My name is Sandile Dlamini （李厚德） from the Kingdom of eSwatini (Swaziland) and I am currently doing my master's degree at the Yenching Academy of Peking University in Beijing, China.
This letter is focused on the COVID-19 situation in China and it is addressed to three groups of people: 1) a Chinese passenger who was passed over by a taxi driver, 2) the whole world, and 3) the Chinese people.
The Chinese passenger that was passed over by a taxi driver
Two days ago, I received a call from a dear friend who runs a taxi business inquiring where I was in the world. From his voice, I could tell that he was anxious and wanted to know if I was safe and in good health, as he knows that I am currently studying in China.
He said, "Sandile, I have been thinking about you and I hope you are not in China. I just passed a Chinese passenger that needed my service. I signalled to her that I was in a hurry. Actually, I was not in a hurry, it's just that I am no longer taking Chinese people. I do not want to get the coronavirus. Please do not go back to China.”
Before he had finished, I heard a beeping sound from my WhatsApp, and I knew I had exhausted my mobile data. The call left me with questions about how Chinese people in different parts of the world are being treated during this difficult time. As an African, I thought of the Ebola virus and what it would feel like if people treated all Africans as though they had Ebola; how terrible that would be.
Therefore, dear Chinese passenger passed over by a taxi, on behalf of my friend, I am sorry that he left you. Please forgive him.
The whole world
The call from my friend made me think about how we treat each other in times of crisis. As someone who is fascinated by Chinese culture, this situation made me reflect on the Chinese character for people, 人, which clearly shows that human beings should rely on each other because one single stroke (/ or \) by itself as seen in the character cannot stand steady. It needs at least two strokes (人).
Many of us, if not all of us, have benefited from the industriousness of Chinese people who work tirelessly in manufacturing the products we use on a daily basis. Hence, our ignorance and wariness of Chinese people during this tough time is unreasonable and inhumane. What the people of China need is support by all means - be it prayers, well wishes, or acts of kindness to those among us - not discrimination and stigmatization.
Let us not pull away from a community which has given us so much to our lives in this globalised world. Let us be the other stroke in the character 人 so that we can stand together as one people and face whatever challenge may come.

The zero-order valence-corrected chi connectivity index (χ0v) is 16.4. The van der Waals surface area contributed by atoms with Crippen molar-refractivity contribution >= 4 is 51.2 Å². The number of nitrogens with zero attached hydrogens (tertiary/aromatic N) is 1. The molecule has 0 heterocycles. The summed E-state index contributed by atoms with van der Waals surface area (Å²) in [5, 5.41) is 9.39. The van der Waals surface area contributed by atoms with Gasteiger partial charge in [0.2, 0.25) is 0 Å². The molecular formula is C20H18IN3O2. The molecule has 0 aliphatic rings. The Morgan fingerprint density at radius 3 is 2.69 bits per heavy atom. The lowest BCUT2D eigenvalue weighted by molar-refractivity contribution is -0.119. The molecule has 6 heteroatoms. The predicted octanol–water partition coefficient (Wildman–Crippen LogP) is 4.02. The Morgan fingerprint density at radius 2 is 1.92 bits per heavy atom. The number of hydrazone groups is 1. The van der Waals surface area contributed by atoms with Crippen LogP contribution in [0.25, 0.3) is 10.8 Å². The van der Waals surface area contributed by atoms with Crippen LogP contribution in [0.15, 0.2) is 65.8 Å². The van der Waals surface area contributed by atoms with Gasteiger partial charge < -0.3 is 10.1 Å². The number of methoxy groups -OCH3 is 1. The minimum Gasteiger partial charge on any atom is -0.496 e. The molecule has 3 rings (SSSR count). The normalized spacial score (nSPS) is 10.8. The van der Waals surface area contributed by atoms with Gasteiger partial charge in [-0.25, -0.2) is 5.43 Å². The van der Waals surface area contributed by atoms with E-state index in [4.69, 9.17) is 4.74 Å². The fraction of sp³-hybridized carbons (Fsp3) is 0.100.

The Chinese people
Thank you for always opening your doors and welcoming me into your homes. Having had the privilege to live, study and work in China, I have been inspired by your spirit of community and collectiveness. I have faith that your unwavering resilience, optimism, and love for your country will enable you to defeat this virus and add this victory to your precious history books.
A telephone call with my dear classmate Ankang this week left me even more optimistic about China's future when she reminded me that the Chinese people will work together and fight until the end. She said, “As Chinese people, we understand that a drop of water will dry up unless it is put into the sea. We know that one chopstick can easily be broken unless it is tied together with other chopsticks. So, Sandile, do not worry. We will solve this!”.
I hope the world also learns this lesson from China and continuously unites to help those in need. I know that the chances of containing the virus are high and the date for resuming business as usual in China is approaching.
I will soon be in Beijing to continue the journey of learning and working with my classmates on how to improve China-Africa relations. Most importantly, I look forward to enjoying Peking duck with my Chinese host family.
Sandile Dlamini, originally from the Kingdom of Eswatini (Swaziland), is a product of the African Leadership Group, which consists of alumni from the African Leadership Academy, and is an inaugural Business Management graduate of the African Leadership College. These institutions have shaped Sandile into an innovative leader with a passion for African development. He believes that the greatest marginal impact he could have as an African leader is to make Sino-Africa investment relations mutually beneficial to both economies. He has lived and worked in China with McKinsey & Company and recently with HOPU Investment Management as an investment analyst for African projects. Additionally, Sandile conducted a research study on how African private equity firms can attract more capital and build sustainable industries. In pursuit of understanding the nuances of deal-making with China, at the Yenching Academy, Sandile majors in Chinese Philosophy and investigate Confucian lessons for an outsider interested in negotiating with China.